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No matter how well you adjust your resolution and layer height, most prints will have residual markings showing superfine layers. So how does one go about achieving their perfect, shiny, smooth print? It turns out there are a few ways, varying in material and fill.
Materials Needed (suggested):
-Fume hood or very well ventilated area
-Something to secure the print with
-protective gear: gloves, goggles
-hot plate and beaker to vaporize acetone
One of the more well-known ABS polishing techniques acetone vaporization. This method works ONLY with ABS plastic, and prints polished with this technique should take care not to cross contaminate with any other kind of print material.
Using a piece of stainless steel or some kind of wiring, a prepared ABS print can be affixed to the end and dangled above a bubbling beaker of acetone. The steel or whatever you use to hold the ABS print can be heated in order to stick it into the print itself (this will leave a small hole so choose the location wisely). Prepare the acetone vapor by placing less than an inch of pure acetone into the beaker and heating it on a moderate/medium setting, let the acetone bubble but not boil excessively.
Once ready, suspend the print above the beaker while inspecting the surface. This process is relatively quick but needs to be monitored and adjusted for an even coating. It is possible to polish it too much with this method, so take care to avoid any melting or deformation. Once the print has the desired effect, remove it from the acetone bath and allow it to continue dangling until try, do not touch it yet as it will be sticky. Drying time should not take longer than 10 minutes, and viola! A shiny, polished ABS print.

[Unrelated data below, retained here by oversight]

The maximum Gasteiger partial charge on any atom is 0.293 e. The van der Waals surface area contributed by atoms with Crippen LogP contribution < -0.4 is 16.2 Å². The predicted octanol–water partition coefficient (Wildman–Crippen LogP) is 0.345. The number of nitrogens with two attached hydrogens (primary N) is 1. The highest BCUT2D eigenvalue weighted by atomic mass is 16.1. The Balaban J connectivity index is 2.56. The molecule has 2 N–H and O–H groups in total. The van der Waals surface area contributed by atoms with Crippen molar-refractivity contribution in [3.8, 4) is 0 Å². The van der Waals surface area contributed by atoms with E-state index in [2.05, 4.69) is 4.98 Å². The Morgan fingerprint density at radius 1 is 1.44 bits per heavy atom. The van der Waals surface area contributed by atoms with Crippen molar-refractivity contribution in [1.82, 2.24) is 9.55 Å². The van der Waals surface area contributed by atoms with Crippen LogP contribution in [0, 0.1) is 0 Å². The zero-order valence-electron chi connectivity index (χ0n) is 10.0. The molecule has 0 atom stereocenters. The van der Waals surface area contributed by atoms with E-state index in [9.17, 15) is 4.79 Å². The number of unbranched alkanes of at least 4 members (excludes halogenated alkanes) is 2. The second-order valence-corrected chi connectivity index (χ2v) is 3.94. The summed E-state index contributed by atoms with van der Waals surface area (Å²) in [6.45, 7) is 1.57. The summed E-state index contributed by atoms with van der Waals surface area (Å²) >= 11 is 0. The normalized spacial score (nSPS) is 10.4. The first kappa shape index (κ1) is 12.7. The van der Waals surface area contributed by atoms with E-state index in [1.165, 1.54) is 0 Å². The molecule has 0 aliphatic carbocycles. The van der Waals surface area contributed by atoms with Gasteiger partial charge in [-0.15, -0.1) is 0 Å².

Author note: you cannot pour acetone down the drain! Acetone is a very strong solvent and must be disposed of carefully and appropriately. This method of polishing is excellent for people with access to a lab or facility with the ability to dispose of hazardous materials.
Materials Needed (suggested):
-Sandpaper, varying range of grits (start with coarser grit and move to finer grits as you progress)
-Sandable high-fill primer spray paints
-XTC-3D Smooth-On 3D Print coating.
If you’ve experienced previous success with sandpapers, using a range of sandpaper grits from coarse to fine can provide an excellent basis for smoothing, and can be used carefully to prep prints for other smoothing techniques. Typically sanding is not enough to achieve the popular glossy look that you may want, which is where additional materials are needed.
Polishing compounds such as jeweler’s rouge from companies such as Enkay can be used as a final step in polishing PLA 3D prints, and when applied gently to a buffing wheel or other mechanism can help transform the piece.
Author’s Tip: Polishing compounds are intended for use in jewelry and metals, and are therefore excellent for metallic infill 3D prints, resin prints and 3D printed metals.
If sanding is your go-to, sandable primers sprays or filler paints can be used before and after sanding until the desired result is achieved. Other similar products include XTC-3D Smooth-On 3D Print coating, which has the exact function as its name. XTC-3D can be used for SLA, SLS, PLA, ABS, powder prints and many other materials.